What Happened When My Son Transferred to a New College

‘I’m still trying to adjust to everything.’

‘I’ve been meaning to call you.’

‘I’m not used to this.’

Our son transferred to a new school at midterm. The day after we left to head home after moving him in to his new apartment, I received these texts.

There is an adjustment period when students transfer to a new college.

‘I miss y’all already.’

‘Pray for me.’

The texts kept coming. I responded with encouraging thoughts. I shared ideas of how to find friends. I suggested things to do.

My heart hurt and I just wanted to write the words that would make the sadness go away. I hoped whatever I texted him would lift his spirits and make him feel better. It was the kiss on the boo boo remedy I wanted.

He doesn’t have a car at that new school which is six hours away. He doesn’t know more than a handful of people. He doesn’t know his way around and isn’t familiar with the area.

‘Yeah, it’ll be alright hopefully.’

‘Yeah, but it’s not the same as my friends back home.’

[More on How to Help Your Homesick Student here.]

The yeahs were in response to my ideas but I didn’t believe he agreed or felt any better. So, I kept on. I quoted Bible verses. I offered up my insights. I sent pictures of his sisters being silly. I shared stories of my days at school.

‘That’s true.’ ‘That might be it.’ OK. Those responses felt a bit more positive. I missed him already, too. And, I was praying for him. I was trying to adjust. His empty room. His car still parked out in front of the house.

This is the third school in two years for my son. He started at a small private school a few hours north of us playing football. We saw him every weekend during the fall. He came home on off-weeks. It was as if he never went away.

Then, he quit the team. He stayed through the spring semester and solidified friendships, found things to do, but never quite felt as if he fit in at the school. Without scholarships and a firm commitment to the school, we knew it wasn’t the right place for him. We packed up the dorm and moved him home. I knew it would be at least for the summer and more than likely, the fall.

He attended community college and worked. He grew up. He matured. He saved money. He was home. It was nice.

He has two younger sisters who loved him being home. He met my mom at church for Wednesday night suppers. He helped babysit and drive them to activities. Yeah, the occasional late nights – really, early mornings – made me a little crazy, but he was home.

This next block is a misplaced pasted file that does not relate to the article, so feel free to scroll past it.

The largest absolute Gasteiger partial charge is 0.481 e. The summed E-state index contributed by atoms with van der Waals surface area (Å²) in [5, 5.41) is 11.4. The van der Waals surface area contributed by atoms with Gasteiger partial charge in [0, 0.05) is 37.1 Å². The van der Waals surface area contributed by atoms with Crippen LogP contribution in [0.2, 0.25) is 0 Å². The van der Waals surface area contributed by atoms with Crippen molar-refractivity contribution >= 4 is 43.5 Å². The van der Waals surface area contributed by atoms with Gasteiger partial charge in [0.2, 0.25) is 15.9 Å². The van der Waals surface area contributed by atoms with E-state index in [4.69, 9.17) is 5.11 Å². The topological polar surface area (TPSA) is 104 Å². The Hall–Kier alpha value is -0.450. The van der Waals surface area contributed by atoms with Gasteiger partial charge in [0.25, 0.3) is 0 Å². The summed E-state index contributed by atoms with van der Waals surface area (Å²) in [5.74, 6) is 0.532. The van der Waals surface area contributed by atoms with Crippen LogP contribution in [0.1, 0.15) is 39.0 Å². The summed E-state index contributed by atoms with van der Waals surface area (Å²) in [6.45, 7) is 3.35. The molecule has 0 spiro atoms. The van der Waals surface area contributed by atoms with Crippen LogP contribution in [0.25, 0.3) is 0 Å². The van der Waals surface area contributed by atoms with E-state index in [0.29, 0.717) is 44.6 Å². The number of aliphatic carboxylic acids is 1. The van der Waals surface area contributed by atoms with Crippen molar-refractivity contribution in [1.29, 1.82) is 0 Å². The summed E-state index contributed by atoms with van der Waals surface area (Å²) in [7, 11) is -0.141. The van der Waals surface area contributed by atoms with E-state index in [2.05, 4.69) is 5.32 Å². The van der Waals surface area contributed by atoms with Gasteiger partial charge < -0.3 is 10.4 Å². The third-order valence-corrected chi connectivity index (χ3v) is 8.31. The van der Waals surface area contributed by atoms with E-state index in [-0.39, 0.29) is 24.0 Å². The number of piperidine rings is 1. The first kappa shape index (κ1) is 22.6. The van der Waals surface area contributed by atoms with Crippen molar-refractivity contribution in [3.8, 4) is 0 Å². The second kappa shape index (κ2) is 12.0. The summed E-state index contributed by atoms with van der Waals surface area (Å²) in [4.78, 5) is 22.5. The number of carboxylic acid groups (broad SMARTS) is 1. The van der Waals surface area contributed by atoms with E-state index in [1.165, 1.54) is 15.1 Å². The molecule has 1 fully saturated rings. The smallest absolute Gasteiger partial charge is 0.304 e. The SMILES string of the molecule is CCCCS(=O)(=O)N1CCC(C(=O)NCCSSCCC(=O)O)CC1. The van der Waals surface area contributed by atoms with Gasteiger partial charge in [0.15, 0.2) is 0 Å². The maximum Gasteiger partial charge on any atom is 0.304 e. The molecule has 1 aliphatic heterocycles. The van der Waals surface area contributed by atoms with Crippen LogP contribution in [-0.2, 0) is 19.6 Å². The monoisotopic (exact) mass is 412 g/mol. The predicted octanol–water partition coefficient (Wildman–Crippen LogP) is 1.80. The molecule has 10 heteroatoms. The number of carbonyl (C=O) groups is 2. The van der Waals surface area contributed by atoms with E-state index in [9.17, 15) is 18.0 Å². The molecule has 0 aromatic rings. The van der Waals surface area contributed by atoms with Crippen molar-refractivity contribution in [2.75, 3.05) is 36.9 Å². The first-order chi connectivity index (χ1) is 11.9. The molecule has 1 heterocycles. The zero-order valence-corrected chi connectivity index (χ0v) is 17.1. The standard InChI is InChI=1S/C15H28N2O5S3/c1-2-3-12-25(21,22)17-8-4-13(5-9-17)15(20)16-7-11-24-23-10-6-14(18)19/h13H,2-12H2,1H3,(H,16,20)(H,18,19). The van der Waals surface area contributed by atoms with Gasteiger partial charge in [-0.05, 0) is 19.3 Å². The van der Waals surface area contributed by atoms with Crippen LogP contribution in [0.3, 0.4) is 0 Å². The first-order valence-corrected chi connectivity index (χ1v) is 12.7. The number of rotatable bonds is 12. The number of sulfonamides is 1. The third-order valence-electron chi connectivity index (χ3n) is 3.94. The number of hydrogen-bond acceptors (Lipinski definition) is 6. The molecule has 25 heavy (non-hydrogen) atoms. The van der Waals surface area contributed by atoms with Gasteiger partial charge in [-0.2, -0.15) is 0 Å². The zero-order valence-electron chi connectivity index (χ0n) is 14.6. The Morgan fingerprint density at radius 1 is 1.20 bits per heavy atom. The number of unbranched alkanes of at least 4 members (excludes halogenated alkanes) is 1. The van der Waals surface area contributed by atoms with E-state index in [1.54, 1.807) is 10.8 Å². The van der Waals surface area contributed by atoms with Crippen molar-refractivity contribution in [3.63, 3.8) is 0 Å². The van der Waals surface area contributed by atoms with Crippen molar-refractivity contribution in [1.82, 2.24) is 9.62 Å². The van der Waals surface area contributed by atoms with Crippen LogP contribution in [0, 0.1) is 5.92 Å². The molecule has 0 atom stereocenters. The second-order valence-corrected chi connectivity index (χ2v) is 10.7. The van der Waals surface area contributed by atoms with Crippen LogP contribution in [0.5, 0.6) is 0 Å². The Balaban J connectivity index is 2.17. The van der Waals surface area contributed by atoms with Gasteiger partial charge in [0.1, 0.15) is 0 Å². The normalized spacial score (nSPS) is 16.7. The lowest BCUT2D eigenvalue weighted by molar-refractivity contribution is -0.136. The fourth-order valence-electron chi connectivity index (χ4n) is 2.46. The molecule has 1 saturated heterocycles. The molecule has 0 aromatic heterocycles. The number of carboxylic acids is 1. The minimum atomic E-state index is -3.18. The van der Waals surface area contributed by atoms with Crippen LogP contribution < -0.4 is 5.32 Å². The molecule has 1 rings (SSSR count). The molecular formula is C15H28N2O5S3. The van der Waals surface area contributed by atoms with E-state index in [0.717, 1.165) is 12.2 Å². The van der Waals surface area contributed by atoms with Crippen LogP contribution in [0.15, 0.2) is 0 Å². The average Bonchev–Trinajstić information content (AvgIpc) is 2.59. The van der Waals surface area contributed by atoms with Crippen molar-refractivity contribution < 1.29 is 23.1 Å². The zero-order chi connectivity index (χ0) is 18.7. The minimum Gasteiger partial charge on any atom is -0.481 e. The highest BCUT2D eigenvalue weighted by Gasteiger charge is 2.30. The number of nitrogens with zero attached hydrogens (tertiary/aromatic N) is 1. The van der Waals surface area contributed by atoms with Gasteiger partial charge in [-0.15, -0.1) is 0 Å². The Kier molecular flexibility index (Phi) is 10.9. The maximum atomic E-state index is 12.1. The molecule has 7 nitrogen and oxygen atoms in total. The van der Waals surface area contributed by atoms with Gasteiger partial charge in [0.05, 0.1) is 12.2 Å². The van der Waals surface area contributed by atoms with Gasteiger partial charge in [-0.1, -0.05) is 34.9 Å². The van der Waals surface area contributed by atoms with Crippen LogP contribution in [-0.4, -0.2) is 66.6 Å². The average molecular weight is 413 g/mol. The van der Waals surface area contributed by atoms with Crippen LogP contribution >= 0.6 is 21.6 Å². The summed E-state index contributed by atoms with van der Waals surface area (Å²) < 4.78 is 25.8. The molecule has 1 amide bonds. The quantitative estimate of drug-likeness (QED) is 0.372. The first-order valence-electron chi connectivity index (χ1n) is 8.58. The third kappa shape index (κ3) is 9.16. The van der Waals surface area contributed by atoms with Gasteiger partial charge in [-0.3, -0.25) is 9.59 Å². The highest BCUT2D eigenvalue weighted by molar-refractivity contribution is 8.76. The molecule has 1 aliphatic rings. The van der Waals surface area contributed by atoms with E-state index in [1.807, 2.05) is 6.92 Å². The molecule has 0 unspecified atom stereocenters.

[How to Keep Your Family Knitted Together here.]

I knew he wouldn’t stay home and I wanted him to go off to school. I just didn’t think it would happen so fast and be so far.

He took initiative. He applied. He was accepted. He visited. He registered. He had a roommate. He found an apartment.

[More on Applying To College here.]

Third school in two years. Mid-sophomore year transfer.

I knew this would be tough. Starting over at a big university in the middle of the year is not easy. Learning buildings and bus schedules is hard. Living in an apartment for the first time sounds fun and exciting, but it is a responsibility.

Those texts ripped me apart and I was ready to get back on the road and bring him home. I could have him under my roof another semester. He could, once again, help me with his sisters. He could just be here.

I remember there were transfer students at my university. I remember thinking that must have been hard. I remember wondering how you could make friends and find things to do.

My son is not an outgoing kid. He is cautious in building relationships and typically has a few close friends. He is really a homebody at heart. His best friend is still back home. His roommate is a close friend, but someone who already knows quite a few people up at school. It’s his second year there. And, he has a car and a girlfriend.

Without my son having his car, I knew the weekends could be long. I know he wants to work, but the options for jobs within walking distance or on campus are few. I know he wants to run over to the mall or not be dependent on someone else for transportation.

The temperatures are cold where he is. There are gray days. That kind of weather can wear someone down. It can keep you inside where all you do is watch TV or sleep.

The school, the weather, the lack of a car and job, new friends . . . it’s all an adjustment.

Now, we are a few weeks in. He’s playing intramural basketball. He’s in a golf class he likes. He’s studying on the weekends. He’s buying groceries and cooking. He’s figured out the bus and how to get to and from class.

He still wants a job. He wants a car, preferably a truck. He wants to fish. He wants to get out and about.

We text most every day. Oftentimes, there is a request for information or money. We Facetime so he can see his sisters and I can see his face. (I think he needs to find a barber up there.)

 The texts are more upbeat these days.

‘It was better.’

‘Still getting used to everything.’
Me, too, sweetie. Me, too.

Related:

How to NOT Miss Your Freshman Son: 25 Reminders 

Empty Nest: When the Kids Leave Home, Who is the Me Left Behind?

Why I Want My Son To Think of College As Home 

Jill Petri lives in San Antonio and is the wife of a high school coach and the mom of three children. Her son is a sophomore in college and her twin seven-year-old girls are in the second grade. Jill works full-time as a sales coach, change leader and facilitator for a Texas-based financial institution.

With a degree in Journalism from Baylor University, Jill started her career as a reporter but has always been and remains a writer with the countless diaries and journals to prove it. Her blog is fourthpart.blogspot.com.

Along with taking care of her family and writing, Jill enjoys working out (yes, she really does), watching TV, reading, and planning and taking vacations.

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